No one acknowledged her autism before. But Purdue had ready support.
My parents first knew I was autistic when I was 16 months old, and I got the official diagnosis when I was 2. They’ve always felt it was important for me to know what I’m diagnosed with, that it would help me understand who I am and why I have certain challenges. They didn’t want me to wonder why I might see myself as different and have no explanations for it.
In addition to autism, I’ve been diagnosed with narcolepsy and a condition called selective mutism. This is an anxiety disorder that makes it difficult for me to talk to people. I can communicate with people, just in a nontraditional manner. I need someone I’m familiar with to provide cues, both verbal and physical, to prompt me to talk to people. This often makes people question me and my abilities. But once people get to know me, I believe they quickly see that I have solid ideas and strong opinions.
I hardly understand the selective mutism myself. I don’t expect full understanding, really. I just want respect.
The part that gets me in trouble is the name, selective mutism. It’s called that because there is an inability to speak in select situations. But it’s so easy to read it wrong, like I’m selecting when to be mute. That is never the case; this is not a choice.
I manage it with an aid, usually my mom, or just some safe person I can talk to. That person prompts me to respond or speak. Why does it work? No clue. Like I said, I hardly understand it myself.
Acknowledging autism just makes it easier. It makes it easier not to be ashamed of the person I am.Grace Bowling
Public elementary schools were unwilling to offer accommodations or acknowledge my diagnosis at all, so I was homeschooled from the first grade on. I excelled at school — math and science, especially. I quickly surpassed typical high school classes and was looking for a challenge. I kept saying I couldn’t find what I wanted in online classes and that I wanted to learn from real professors.
I had also gone to see Brian Greene speak at Purdue and was fascinated by his talk. It really sparked my interest in physics and string theory. But I was only 12. I took a class at a community college and found that I still wanted more. I approached Purdue, and they agreed to let me try Calculus and see how I did. I took another semester part time and still wanted to do more. I was able to finish my high school requirements early, and Purdue agreed to accept me. I started full time at 15.
Purdue was so different. People here have supported me and helped me. The DRC has been awesome. They’ve advocated for me on so many occasions and accommodated so many things. Now, I’m graduating in May with honors degrees in physics and math and an Honors diploma from the Honors College as well. And I’m beginning my master’s degree at Purdue in physics this fall. In my time here, I’ve been recognized with several awards in math and physics, and I got to work extensively on a unique project with the Anthropology department.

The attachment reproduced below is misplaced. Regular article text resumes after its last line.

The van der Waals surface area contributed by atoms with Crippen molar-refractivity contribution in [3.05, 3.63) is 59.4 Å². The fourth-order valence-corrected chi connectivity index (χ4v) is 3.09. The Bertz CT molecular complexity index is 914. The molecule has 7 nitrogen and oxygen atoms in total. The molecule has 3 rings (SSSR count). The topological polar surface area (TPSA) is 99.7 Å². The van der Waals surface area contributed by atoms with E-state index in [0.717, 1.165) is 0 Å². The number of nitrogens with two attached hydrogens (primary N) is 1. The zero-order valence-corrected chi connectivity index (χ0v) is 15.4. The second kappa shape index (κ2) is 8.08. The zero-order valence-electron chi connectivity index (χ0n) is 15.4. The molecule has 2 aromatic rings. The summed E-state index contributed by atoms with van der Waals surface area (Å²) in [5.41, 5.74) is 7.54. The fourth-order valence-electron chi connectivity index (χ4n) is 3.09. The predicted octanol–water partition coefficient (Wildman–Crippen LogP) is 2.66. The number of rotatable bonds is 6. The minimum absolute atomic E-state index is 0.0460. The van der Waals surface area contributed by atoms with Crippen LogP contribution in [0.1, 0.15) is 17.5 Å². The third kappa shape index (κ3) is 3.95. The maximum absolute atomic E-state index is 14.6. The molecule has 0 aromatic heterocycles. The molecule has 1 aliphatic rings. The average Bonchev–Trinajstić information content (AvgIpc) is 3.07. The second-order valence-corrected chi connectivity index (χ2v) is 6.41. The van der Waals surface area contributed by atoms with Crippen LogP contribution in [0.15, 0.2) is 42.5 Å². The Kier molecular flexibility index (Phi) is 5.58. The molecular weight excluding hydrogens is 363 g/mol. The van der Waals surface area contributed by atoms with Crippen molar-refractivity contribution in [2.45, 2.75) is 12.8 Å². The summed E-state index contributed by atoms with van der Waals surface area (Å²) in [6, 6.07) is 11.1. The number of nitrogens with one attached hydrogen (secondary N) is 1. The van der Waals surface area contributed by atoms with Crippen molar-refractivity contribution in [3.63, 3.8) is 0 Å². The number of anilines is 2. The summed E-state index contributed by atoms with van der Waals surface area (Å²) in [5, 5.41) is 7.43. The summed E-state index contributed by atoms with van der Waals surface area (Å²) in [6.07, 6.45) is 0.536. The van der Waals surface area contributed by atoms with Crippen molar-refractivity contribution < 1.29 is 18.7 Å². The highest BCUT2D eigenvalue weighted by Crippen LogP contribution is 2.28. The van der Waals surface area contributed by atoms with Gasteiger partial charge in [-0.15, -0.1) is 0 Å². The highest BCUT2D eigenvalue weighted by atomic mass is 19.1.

Accommodations don’t always fit into a neat box. It isn’t always a private room or an increase in font size. The minute you have to click “other” on the list of services you need is when you may not get help at all. When you have to start thinking about how to accommodate somebody, some people just don’t want to help. Purdue hasn’t done that at all. They’ve been willing to figure out what works for me.
Some people treat autism and mental disabilities in general as some unspeakable horror; they don’t like it when I mention I have autism. The issue here isn’t really the word, though. Because whether you introduce me as “Grace Bowling” or “Grace Bowling, autistic person,” it doesn’t matter. I still have autism. I still have selective mutism and anxiety and narcolepsy, independent of who acknowledges it. Acknowledging it just makes it easier. It makes it easier not to be ashamed of the person I am.
This is me. I’m a Boilermaker. I’m a student at Purdue. To me, that means I’m where I want to be. I’m succeeding against all odds. There was a very real possibility I wouldn’t have succeeded at all; all it would take is one person saying no. But being a Boilermaker means I’ve found a place that is willing to work with me and not against me. Being a Boilermaker means I get to have goals, dreams and aspirations — something that, for a while, I was afraid I wasn’t allowed to have. I’ve been given the opportunity to succeed, and I promise — I’m going to.
Being a Boilermaker means I get to have goals, dreams and aspirations — something that, for a while, I was afraid I wasn’t allowed to have.Grace Bowling
Pete’s story: I’ve been where you are
Mikaela’s story: I didn’t have an IEP. I got help anyway.
Madeline’s story: Crohn’s gave me a passion
Em’s story: Advocating for self-acceptance
David’s story: Positivity matters
Daniella’s story: Dyslexia is my superpower